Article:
The Different Types Of Cow Milk
Let’s break down the labels: firstly, there’s whole milk, semi-skimmed and skimmed. This relates to the fat content – the milk will go through a process which separates and removes the natural fat, which is then re-blended into the liquid at varying levels, or not at all, in the case of skimmed milk.
According to The Dairy Council, whole milk has at least 3.5g of fat per 100ml of milk, semi-skimmed has at least 1.5g, and skimmed does not exceed 0.3g.
Then, there’s the way it’s made:
Pasteurised: The milk is heated up very quickly and cooled down again. This process ensures that harmful bacteria are reduced in number so that they do not constitute a health risk.
Separated: The milk is separated into its cream component (rich in fat) and liquid component.
Standardised: The cream and liquid component are re-blended so that the milk contains the exact amount of fat required depending on whether it is to be consumed as whole, semi-skimmed or skimmed. Lower-fat options tend to have less vitamin A and vitamin E than whole milk, but have more minerals such as calcium, potassium and phosphorus.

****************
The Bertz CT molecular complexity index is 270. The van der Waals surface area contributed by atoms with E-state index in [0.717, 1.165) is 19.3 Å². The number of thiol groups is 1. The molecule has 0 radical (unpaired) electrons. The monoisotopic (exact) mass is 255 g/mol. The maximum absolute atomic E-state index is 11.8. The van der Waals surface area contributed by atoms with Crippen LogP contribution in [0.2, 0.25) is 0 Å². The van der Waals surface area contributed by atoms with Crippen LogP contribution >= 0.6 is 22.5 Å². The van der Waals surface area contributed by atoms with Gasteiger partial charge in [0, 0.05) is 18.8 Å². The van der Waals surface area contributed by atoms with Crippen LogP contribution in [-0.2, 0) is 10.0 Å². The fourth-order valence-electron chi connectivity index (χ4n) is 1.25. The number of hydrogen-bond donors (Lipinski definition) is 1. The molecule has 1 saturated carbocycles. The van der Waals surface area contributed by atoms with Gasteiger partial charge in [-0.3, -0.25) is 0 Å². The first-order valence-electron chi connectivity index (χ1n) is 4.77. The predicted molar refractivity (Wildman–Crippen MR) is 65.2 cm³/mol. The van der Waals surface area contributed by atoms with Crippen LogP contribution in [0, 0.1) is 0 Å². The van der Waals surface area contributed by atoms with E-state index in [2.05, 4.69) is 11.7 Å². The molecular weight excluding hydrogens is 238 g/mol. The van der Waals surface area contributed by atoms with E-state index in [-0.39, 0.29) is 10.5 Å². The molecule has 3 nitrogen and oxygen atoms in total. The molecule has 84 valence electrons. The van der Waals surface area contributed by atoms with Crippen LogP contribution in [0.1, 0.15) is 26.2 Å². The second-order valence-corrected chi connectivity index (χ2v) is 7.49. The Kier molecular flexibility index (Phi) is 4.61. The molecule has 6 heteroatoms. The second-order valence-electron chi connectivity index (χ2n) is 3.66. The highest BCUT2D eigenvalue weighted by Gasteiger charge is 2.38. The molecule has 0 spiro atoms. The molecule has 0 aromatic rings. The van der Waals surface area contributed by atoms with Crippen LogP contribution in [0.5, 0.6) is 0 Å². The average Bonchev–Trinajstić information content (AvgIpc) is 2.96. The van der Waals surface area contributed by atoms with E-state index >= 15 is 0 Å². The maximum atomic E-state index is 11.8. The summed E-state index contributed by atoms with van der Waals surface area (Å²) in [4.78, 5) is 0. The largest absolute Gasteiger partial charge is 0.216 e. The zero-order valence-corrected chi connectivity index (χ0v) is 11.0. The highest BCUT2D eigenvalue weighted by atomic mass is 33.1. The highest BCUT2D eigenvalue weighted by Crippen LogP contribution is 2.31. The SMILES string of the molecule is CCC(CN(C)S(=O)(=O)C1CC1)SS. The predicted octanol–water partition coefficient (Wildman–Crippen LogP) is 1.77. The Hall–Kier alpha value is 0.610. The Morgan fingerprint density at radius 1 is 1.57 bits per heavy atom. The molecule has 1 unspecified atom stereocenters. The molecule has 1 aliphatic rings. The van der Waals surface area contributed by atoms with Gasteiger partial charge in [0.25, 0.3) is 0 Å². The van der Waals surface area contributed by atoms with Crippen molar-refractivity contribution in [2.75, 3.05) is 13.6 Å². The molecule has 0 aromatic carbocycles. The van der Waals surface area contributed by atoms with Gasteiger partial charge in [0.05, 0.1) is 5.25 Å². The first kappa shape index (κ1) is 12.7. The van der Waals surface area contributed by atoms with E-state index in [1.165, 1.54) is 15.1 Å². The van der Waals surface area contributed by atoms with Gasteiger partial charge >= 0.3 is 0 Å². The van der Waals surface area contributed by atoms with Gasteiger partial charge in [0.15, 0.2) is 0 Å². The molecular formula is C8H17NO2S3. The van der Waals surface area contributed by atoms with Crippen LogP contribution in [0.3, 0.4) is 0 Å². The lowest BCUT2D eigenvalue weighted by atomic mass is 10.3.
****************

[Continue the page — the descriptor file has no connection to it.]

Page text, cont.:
Homogenised: Milk contains fat globules of different sizes. This means that, if left to set, the larger globules would make their way to the top and form a cream layer. Homogenisation is a process where the milk is pushed through a hole with such pressure that the larger fat globules are broken down and dispersed within the milk. This gives milk an even, more palatable consistency.
The Health Benefits
It’s common knowledge that milk is good for your bones because it’s a rich source of calcium, which is essential for healthy teeth and bones. Calcium, alongside the vitamin D in milk, helps to prevent osteoporosis.
Leading London nutritionist Lily Soutter, says cow’s milk isn’t harmful, as long as you’re picking the right ones: “Watch out for added sugar, and make sure they have added vitamins and minerals – some milks state when these have been added. Always check the labels; if calcium, vitamin B12 and vitamin D haven’t been added, and you’re cutting these out for whatever reason, you could be at risk of developing deficiencies. Iodine is often forgotten about – I have only come across on milk alternative, an oat milk from M&S that has added iodine.”